The optimal search plan that is proposed here shows that the special structure of the search problem can be exploited to obtain the efficient solution. For example, the search plan for a criminal drunk leaves its cache and walks up and down through one of -disjoint streets, totally disoriented.
This paper is organized as follows. In Section 2 we formulate the problem. We display some properties that the search model should satisfy in Section 3. The search plan and the conditions that make the expected value of the first meeting time between one of the searchers and the target be finite is discussed in Section 4. The existence of optimal search plan that minimizes the expected value of the first meeting time is presented in Section 5. The optimal search plan is studied in Section 6. In Section 7 we illustrate the effectiveness of this model using numerical example. Finally, the paper concludes with a discussion of the results and directions for future research.
2. Problem Description
The problem under study can be formally described as follows. We have -searchers , that start the searching process from any point rather than the origin of the line , respectively, as in Figure 1. Each of the searchers moves continuously along its line in both directions of the starting point. The searcher would conduct its search in the following manner. Start at and go to the left (right) as far as . Then, turn back to explore the right (left) part of as far as . Retrace the steps again to explore the left (right) part of as far as and so forth. In this paper, we need to determine , that minimize the first meeting time between one of the searchers and the moving target.
Let be a set of integer numbers and a nonnegative part of . We also assume that are sequences of independent identically distributed random variables in , respectively. In addition, we let a value of “” indicate a step to the left and a value “” a step to the right, so that, for any , we have the -dimensional probability vectors,and , where + = .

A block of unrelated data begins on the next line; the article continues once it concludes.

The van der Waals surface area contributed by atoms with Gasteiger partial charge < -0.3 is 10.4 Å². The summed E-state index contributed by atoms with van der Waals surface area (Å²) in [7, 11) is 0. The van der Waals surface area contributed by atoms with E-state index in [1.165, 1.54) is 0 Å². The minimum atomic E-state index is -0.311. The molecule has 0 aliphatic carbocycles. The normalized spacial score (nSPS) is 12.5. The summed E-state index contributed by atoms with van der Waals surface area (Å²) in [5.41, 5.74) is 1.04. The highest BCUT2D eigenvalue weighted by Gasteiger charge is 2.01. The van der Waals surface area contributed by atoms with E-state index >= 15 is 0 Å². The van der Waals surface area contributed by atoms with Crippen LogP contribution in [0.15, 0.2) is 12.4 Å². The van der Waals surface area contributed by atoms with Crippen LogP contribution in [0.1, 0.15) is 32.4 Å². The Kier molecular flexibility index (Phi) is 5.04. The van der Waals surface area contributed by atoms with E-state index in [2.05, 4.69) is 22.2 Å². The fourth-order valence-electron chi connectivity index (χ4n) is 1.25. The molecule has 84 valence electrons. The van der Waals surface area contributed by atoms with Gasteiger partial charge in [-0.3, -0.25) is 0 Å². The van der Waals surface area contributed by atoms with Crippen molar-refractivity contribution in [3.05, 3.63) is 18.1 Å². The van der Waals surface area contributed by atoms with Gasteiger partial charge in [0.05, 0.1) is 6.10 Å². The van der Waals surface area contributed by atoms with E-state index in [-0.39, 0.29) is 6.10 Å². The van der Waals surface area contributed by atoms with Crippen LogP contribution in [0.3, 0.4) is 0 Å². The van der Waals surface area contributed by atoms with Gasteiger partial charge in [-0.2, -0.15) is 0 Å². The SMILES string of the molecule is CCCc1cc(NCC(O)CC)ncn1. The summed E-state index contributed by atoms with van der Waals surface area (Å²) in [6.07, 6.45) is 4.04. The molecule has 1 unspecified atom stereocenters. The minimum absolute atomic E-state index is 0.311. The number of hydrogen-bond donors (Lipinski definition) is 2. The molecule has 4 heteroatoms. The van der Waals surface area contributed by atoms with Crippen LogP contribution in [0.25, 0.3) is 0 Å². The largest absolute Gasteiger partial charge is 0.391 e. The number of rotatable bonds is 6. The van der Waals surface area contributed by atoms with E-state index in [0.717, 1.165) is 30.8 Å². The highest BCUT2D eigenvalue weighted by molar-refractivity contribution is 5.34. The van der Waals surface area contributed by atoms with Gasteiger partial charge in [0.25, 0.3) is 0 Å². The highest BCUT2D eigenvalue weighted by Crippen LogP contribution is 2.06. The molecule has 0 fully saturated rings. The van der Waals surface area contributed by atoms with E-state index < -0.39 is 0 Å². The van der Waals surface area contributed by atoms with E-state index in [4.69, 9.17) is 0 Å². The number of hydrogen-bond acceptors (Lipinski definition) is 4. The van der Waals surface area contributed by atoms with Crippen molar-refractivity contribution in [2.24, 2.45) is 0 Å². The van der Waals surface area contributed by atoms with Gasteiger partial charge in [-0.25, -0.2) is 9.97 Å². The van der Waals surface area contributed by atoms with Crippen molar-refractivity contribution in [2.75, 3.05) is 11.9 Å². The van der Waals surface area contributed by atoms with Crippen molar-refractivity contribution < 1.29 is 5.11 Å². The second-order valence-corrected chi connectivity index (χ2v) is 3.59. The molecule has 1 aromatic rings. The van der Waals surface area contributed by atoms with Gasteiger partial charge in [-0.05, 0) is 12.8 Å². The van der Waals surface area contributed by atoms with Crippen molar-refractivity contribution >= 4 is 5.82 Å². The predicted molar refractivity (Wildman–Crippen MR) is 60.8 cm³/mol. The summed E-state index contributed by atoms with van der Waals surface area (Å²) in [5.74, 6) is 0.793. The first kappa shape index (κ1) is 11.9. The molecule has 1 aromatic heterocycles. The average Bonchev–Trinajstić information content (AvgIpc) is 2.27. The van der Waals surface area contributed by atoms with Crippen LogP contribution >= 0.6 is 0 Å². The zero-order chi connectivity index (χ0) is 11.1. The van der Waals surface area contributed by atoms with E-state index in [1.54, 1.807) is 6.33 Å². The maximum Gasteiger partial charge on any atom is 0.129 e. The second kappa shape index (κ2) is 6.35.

Supposing that, for, , and is a random variable that represent the target initial position, valued in or and independent of ; if and such that , where is an integer, then
The target is assumed to move randomly on one of -disjoint real lines according to the process , where is the set of positive integer numbers and is a one-dimensional random walk motion. The initial position of the target is unknown but the searchers know its probability distribution (i.e., the probability distribution of the target is given at time ) and the process which controls the target’s motion.
Figure 1 gives an illustration of the search plan that the-searchers, follow it. Moreover, it is to be noted that this search plan is a combination of continuous functions with speed and given by , , such that
The first meeting time is a random variable valued in , and it is defined by where , that is, a random variable independent of , and it represents the initial position of the target. We suppose that if the target moves on . Also assume that the set of all search plans of the searchers with speeds , respectively, satisfying condition (2) be . The problem is to find a search plan for the -searchers such that , where is the expected value of the first meeting time between one of the searchers and the target, and , is called a class of all sets of the search plans.
Assuming that , , are positive numbers such that , and is positive number also. In this problem, we assume that . In addition, we define the sequences , and by , and . We also use the notations , , where , which are positive functions and the following remark.
Remark 1. If , then .
There are known probability measures , such that on . And, they describe the location of the target, where is induced by the position of the target on .
The objective is to obtain the conditions that make the search plan be finite (i.e., ). We also need to show the existence of the optimal search plan and find it, that is, to give the minimum expected value of the first meeting time.